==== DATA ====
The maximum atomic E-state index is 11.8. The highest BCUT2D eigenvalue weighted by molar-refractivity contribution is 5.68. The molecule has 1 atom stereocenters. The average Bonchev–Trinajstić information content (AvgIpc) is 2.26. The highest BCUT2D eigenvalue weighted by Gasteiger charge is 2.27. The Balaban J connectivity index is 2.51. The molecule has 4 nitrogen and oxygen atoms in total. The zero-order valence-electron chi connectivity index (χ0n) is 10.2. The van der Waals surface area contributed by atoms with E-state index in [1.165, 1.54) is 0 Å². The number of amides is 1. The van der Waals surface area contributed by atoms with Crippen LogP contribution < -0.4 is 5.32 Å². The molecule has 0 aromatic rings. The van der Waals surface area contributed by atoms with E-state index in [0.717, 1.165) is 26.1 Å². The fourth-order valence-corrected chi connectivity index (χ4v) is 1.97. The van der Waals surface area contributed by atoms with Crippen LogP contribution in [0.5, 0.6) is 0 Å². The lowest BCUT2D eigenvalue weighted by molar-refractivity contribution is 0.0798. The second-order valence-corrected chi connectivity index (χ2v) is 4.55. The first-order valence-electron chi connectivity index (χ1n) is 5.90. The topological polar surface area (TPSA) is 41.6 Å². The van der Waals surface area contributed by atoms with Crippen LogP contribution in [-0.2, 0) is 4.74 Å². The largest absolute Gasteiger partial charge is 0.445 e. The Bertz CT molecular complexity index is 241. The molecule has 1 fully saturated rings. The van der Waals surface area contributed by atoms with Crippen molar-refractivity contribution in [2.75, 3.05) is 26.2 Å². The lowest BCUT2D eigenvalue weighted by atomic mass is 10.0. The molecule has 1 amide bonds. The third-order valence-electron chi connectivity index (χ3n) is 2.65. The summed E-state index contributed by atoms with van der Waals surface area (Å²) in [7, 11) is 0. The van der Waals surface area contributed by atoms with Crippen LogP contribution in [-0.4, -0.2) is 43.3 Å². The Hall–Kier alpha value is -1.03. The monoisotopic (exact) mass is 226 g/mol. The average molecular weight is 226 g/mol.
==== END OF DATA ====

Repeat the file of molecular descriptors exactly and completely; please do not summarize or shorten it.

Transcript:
The maximum atomic E-state index is 11.8. The highest BCUT2D eigenvalue weighted by molar-refractivity contribution is 5.68. The molecule has 1 atom stereocenters. The average Bonchev–Trinajstić information content (AvgIpc) is 2.26. The highest BCUT2D eigenvalue weighted by Gasteiger charge is 2.27. The Balaban J connectivity index is 2.51. The molecule has 4 nitrogen and oxygen atoms in total. The zero-order valence-electron chi connectivity index (χ0n) is 10.2. The van der Waals surface area contributed by atoms with E-state index in [1.165, 1.54) is 0 Å². The number of amides is 1. The van der Waals surface area contributed by atoms with Crippen LogP contribution < -0.4 is 5.32 Å². The molecule has 0 aromatic rings. The van der Waals surface area contributed by atoms with E-state index in [0.717, 1.165) is 26.1 Å². The fourth-order valence-corrected chi connectivity index (χ4v) is 1.97. The van der Waals surface area contributed by atoms with Crippen LogP contribution in [0.5, 0.6) is 0 Å². The lowest BCUT2D eigenvalue weighted by molar-refractivity contribution is 0.0798. The second-order valence-corrected chi connectivity index (χ2v) is 4.55. The first-order valence-electron chi connectivity index (χ1n) is 5.90. The topological polar surface area (TPSA) is 41.6 Å². The van der Waals surface area contributed by atoms with Crippen LogP contribution in [-0.2, 0) is 4.74 Å². The largest absolute Gasteiger partial charge is 0.445 e. The Bertz CT molecular complexity index is 241. The molecule has 1 fully saturated rings. The van der Waals surface area contributed by atoms with Crippen molar-refractivity contribution in [2.75, 3.05) is 26.2 Å². The lowest BCUT2D eigenvalue weighted by atomic mass is 10.0. The molecule has 1 amide bonds. The third-order valence-electron chi connectivity index (χ3n) is 2.65. The summed E-state index contributed by atoms with van der Waals surface area (Å²) in [7, 11) is 0. The van der Waals surface area contributed by atoms with Crippen LogP contribution in [-0.4, -0.2) is 43.3 Å². The Hall–Kier alpha value is -1.03. The monoisotopic (exact) mass is 226 g/mol. The average molecular weight is 226 g/mol.